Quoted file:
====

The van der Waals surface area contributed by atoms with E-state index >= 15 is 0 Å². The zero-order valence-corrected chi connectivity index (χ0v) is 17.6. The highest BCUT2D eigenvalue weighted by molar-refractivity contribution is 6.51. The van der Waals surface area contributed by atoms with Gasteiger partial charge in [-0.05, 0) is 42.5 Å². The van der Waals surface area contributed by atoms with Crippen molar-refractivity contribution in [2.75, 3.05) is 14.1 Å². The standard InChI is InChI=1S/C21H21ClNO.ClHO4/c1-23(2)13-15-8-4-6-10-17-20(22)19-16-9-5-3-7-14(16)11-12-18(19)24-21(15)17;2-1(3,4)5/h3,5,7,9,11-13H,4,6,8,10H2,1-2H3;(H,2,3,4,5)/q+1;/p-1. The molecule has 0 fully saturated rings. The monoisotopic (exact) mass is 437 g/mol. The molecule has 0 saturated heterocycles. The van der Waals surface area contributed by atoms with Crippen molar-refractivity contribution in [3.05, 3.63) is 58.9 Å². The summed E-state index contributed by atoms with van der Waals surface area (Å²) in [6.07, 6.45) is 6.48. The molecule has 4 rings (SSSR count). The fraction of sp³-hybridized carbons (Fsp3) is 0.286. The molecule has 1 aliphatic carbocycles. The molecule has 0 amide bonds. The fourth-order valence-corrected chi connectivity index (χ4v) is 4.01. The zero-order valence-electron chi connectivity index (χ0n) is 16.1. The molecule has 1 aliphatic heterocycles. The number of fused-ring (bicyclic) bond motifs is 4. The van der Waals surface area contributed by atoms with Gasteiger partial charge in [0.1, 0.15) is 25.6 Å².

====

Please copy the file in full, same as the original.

The van der Waals surface area contributed by atoms with E-state index >= 15 is 0 Å². The zero-order valence-corrected chi connectivity index (χ0v) is 17.6. The highest BCUT2D eigenvalue weighted by molar-refractivity contribution is 6.51. The van der Waals surface area contributed by atoms with Gasteiger partial charge in [-0.05, 0) is 42.5 Å². The van der Waals surface area contributed by atoms with Crippen molar-refractivity contribution in [2.75, 3.05) is 14.1 Å². The standard InChI is InChI=1S/C21H21ClNO.ClHO4/c1-23(2)13-15-8-4-6-10-17-20(22)19-16-9-5-3-7-14(16)11-12-18(19)24-21(15)17;2-1(3,4)5/h3,5,7,9,11-13H,4,6,8,10H2,1-2H3;(H,2,3,4,5)/q+1;/p-1. The molecule has 0 fully saturated rings. The monoisotopic (exact) mass is 437 g/mol. The molecule has 0 saturated heterocycles. The van der Waals surface area contributed by atoms with Crippen molar-refractivity contribution in [3.05, 3.63) is 58.9 Å². The summed E-state index contributed by atoms with van der Waals surface area (Å²) in [6.07, 6.45) is 6.48. The molecule has 4 rings (SSSR count). The fraction of sp³-hybridized carbons (Fsp3) is 0.286. The molecule has 1 aliphatic carbocycles. The molecule has 0 amide bonds. The fourth-order valence-corrected chi connectivity index (χ4v) is 4.01. The zero-order valence-electron chi connectivity index (χ0n) is 16.1. The molecule has 1 aliphatic heterocycles. The number of fused-ring (bicyclic) bond motifs is 4. The van der Waals surface area contributed by atoms with Gasteiger partial charge in [0.1, 0.15) is 25.6 Å².